in issue; “as a matter of substantive federal arbitration law, an arbitration provision is severable
from the remainder of the contract.”3 A challenge to the validity of the arbitration provision itself is
for the court to decide; but “when parties agree to arbitrate all disputes arising under their contract,
questions concerning the validity of the entire contract are to be resolved by the arbitrator in the first
instance, not by a federal or state court.”4 Thus for example, whether the contract was fraudulently
induced,5 or whether it is usurious and therefore illegal,6 are issues for arbitration.
But what if the challenge to the contract is that it never came into being? Since “arbitration is a
matter of contract”,7 the issue must be one for the court to decide. Otherwise, an arbitrator would be
put in the position of deciding whether he was authorized to decide the parties’ dispute, concluding
either that he was not authorized, a logical circularity, or that he was, and raising himself by his own
bootstraps.8 Thus, whether a person is bound by a contract he never signed is an issue for the court.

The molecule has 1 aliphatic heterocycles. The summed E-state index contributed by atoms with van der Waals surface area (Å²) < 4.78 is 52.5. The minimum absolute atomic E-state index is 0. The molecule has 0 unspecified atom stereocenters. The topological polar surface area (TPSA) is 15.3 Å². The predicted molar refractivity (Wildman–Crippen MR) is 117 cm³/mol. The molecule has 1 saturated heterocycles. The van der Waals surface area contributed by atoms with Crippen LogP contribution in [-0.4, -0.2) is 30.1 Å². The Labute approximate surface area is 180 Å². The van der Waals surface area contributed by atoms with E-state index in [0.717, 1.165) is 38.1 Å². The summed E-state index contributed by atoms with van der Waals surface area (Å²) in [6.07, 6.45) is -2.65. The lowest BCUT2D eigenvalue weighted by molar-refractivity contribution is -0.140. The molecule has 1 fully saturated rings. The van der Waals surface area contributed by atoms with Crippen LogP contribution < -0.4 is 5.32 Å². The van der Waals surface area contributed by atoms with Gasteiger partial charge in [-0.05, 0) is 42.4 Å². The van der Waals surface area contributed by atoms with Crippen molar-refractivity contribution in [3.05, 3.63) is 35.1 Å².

9 So, too, would seem to be issues whether a person’s signature on a contract was forged,10
whether a person’s agent was authorized to sign,11 and whether an offer was withdrawn before a
contract was signed.12
The issue whether a party who executed a contract lacked the mental capacity to do so is
different. The rule in Texas13 and most other jurisdictions14 is that the contract exists and can be
ratified or avoided. That distinguishes the issue of capacity from issues of signature or
authorization. A person who did not sign a contract or authorize its execution cannot enforce it; a
person who lacks mental capacity to sign it can. Thus, it seems to me, lack of capacity is closer to
fraudulent inducement than to lack of signature or authorization and therefore an issue for the
arbitrator rather than the judge. The issue is not “the making of the agreement”; an agreement with a
person lacking capacity exists — it happened. Rather, the issue is whether the agreement is valid
The Court reaches the opposite conclusion for two reasons, neither of which is compelling. First,
the Court notes that the Supreme Court, in a footnote distinguishing “[t]he issue of the contract’s
validity . . . from the issue whether any agreement . . . was ever concluded”, listed four cases that
had been cited to it involving forgery, authorization, and mental capacity.15 But the Supreme Court
expressed no opinion on any of these issues and did not note the important difference under some
states’ laws that mental incapacity does not preclude an agreement. I think the Court overreads the